Dance critic Ashish Khokar is fascinated by endangered species. Last year, Attendance, the annual journal he edits, turned its attention to a disappearing specimen of the dance community – the male performer. This year, Khokar has trained his sights on what he believes is another threatened order: dancing duos. “Just like the male soloist, the future of the dancing couple too seems to be in jeopardy,” he said. “This is because audiences are looking for performances that fulfil the requirements of massive stage productions, which have pushed dancers to choreographing group shows.”
According to Khokar, the popularity of tourist-friendly galas mounted every year at classical dance festivals in Konark or Khajuraho, combined with the amount of time it takes for a soloist to be stage-ready, and the demand for experimental work, has contributed to the decline in solo, duo and trio performances. Kaushalya Reddy, a dancer who organises performances by the kuchipudi duo Raja and Radha Reddy, who are featured in the latest edition of Attendance, agreed with Khokar’s assessment. “There is a demand for group work because it is seen as fuller and more dynamic,” she said. “But the idea diminishes the scope for the dancer to showcase his or her technical skills.”
While Khokar was intent on redressing this trend by dedicating Attendance to India’s dancing duos, he was clear that not everyone would make the cut. Apart from critical acclaim and respect garnered within and outside the community, the duos featured, he said, “all spent a minimum of two decades as personal and professional partners.”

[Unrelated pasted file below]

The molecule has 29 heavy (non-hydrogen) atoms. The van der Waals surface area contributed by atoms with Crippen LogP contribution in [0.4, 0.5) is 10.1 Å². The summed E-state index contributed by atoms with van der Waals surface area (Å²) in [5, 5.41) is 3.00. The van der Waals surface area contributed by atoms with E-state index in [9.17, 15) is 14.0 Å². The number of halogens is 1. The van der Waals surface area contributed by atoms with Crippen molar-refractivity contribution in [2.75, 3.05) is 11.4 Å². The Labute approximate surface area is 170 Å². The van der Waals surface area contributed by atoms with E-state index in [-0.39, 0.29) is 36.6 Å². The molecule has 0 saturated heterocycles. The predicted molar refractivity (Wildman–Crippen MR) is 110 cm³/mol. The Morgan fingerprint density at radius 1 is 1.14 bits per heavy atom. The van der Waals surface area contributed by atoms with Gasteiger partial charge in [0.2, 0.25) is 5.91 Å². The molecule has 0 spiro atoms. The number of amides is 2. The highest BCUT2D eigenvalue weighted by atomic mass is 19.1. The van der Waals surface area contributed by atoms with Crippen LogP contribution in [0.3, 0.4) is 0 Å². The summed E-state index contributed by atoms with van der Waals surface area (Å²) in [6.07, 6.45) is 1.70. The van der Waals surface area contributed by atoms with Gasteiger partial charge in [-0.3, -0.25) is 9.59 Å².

Though it seems only natural for Khokar to pick dancers who have spent years performing together, the idea that they may also share intimate personal lives was just as important a criterion in the selection process. “Being married creates a deeper understanding of each other, resulting in a tighter performance,” said Sandhya Kiran, a Bangalore-based bharatanatyam dancer who shares stage with her husband Kiran Subramanyam. “This understanding of each other’s strengths and weaknesses allows us to highlight and downplay them respectively.” Her husband said the intertwining of personal and professional lives actually helped them in creating a significant body of work.
The kuchipudi performer Raja Reddy echoed Subramanyam’s views. “Being married to the person you’re dancing with breaks down inhibitions and allows for a show of intimacy, which is important in the depiction of the shring-ara rasa, or erotic aspect of classical dance,” he said. This, according to him, is only bolstered by the fact that these performers are familiar with the other dancer’s physicality. “We know how the other walks, sits, talks and feels, and this has a positive effect on the process of choreography,” he said.
Although he remains a staunch supporter of dancing duos, Kiran Subramanyam insisted that it was imperative for artists who perform in pairs to carve out individual spaces for themselves. “It is magical to perform as a duo, but there is still a distinct need to maintain one’s singularity of style, otherwise something is lost,” he said.
By Joshua Muyiwa on April 14 2011 6.30pm